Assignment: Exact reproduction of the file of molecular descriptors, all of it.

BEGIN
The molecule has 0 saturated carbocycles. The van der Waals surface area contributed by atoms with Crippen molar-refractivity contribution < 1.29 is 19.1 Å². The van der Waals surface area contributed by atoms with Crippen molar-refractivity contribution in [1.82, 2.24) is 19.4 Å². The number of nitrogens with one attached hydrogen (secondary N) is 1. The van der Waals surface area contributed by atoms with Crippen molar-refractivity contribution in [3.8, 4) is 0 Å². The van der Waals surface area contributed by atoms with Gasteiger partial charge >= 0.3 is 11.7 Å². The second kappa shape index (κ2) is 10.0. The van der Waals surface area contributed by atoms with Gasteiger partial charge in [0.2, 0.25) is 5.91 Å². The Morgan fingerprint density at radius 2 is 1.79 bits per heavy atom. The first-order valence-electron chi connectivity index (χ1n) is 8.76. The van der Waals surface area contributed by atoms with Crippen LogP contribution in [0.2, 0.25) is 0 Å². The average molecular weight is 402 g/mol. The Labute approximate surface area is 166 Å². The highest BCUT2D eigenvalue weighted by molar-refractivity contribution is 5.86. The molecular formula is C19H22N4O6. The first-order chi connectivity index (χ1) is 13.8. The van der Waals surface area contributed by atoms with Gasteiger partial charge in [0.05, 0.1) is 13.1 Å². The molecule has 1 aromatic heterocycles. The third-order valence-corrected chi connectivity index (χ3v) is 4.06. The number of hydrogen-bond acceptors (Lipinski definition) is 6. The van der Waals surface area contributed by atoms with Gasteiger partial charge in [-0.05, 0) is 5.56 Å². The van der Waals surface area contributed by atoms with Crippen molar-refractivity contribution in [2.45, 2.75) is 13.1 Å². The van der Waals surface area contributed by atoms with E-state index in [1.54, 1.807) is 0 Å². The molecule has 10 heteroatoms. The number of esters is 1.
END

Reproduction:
The molecule has 0 saturated carbocycles. The van der Waals surface area contributed by atoms with Crippen molar-refractivity contribution < 1.29 is 19.1 Å². The van der Waals surface area contributed by atoms with Crippen molar-refractivity contribution in [1.82, 2.24) is 19.4 Å². The number of nitrogens with one attached hydrogen (secondary N) is 1. The van der Waals surface area contributed by atoms with Crippen molar-refractivity contribution in [3.8, 4) is 0 Å². The van der Waals surface area contributed by atoms with Gasteiger partial charge >= 0.3 is 11.7 Å². The second kappa shape index (κ2) is 10.0. The van der Waals surface area contributed by atoms with Gasteiger partial charge in [0.2, 0.25) is 5.91 Å². The Morgan fingerprint density at radius 2 is 1.79 bits per heavy atom. The first-order valence-electron chi connectivity index (χ1n) is 8.76. The van der Waals surface area contributed by atoms with Crippen LogP contribution in [0.2, 0.25) is 0 Å². The average molecular weight is 402 g/mol. The Labute approximate surface area is 166 Å². The highest BCUT2D eigenvalue weighted by molar-refractivity contribution is 5.86. The molecular formula is C19H22N4O6. The first-order chi connectivity index (χ1) is 13.8. The van der Waals surface area contributed by atoms with Gasteiger partial charge in [0.05, 0.1) is 13.1 Å². The molecule has 1 aromatic heterocycles. The third-order valence-corrected chi connectivity index (χ3v) is 4.06. The number of hydrogen-bond acceptors (Lipinski definition) is 6. The van der Waals surface area contributed by atoms with Gasteiger partial charge in [-0.05, 0) is 5.56 Å². The van der Waals surface area contributed by atoms with Crippen molar-refractivity contribution in [2.45, 2.75) is 13.1 Å². The van der Waals surface area contributed by atoms with E-state index in [1.54, 1.807) is 0 Å². The molecule has 10 heteroatoms. The number of esters is 1.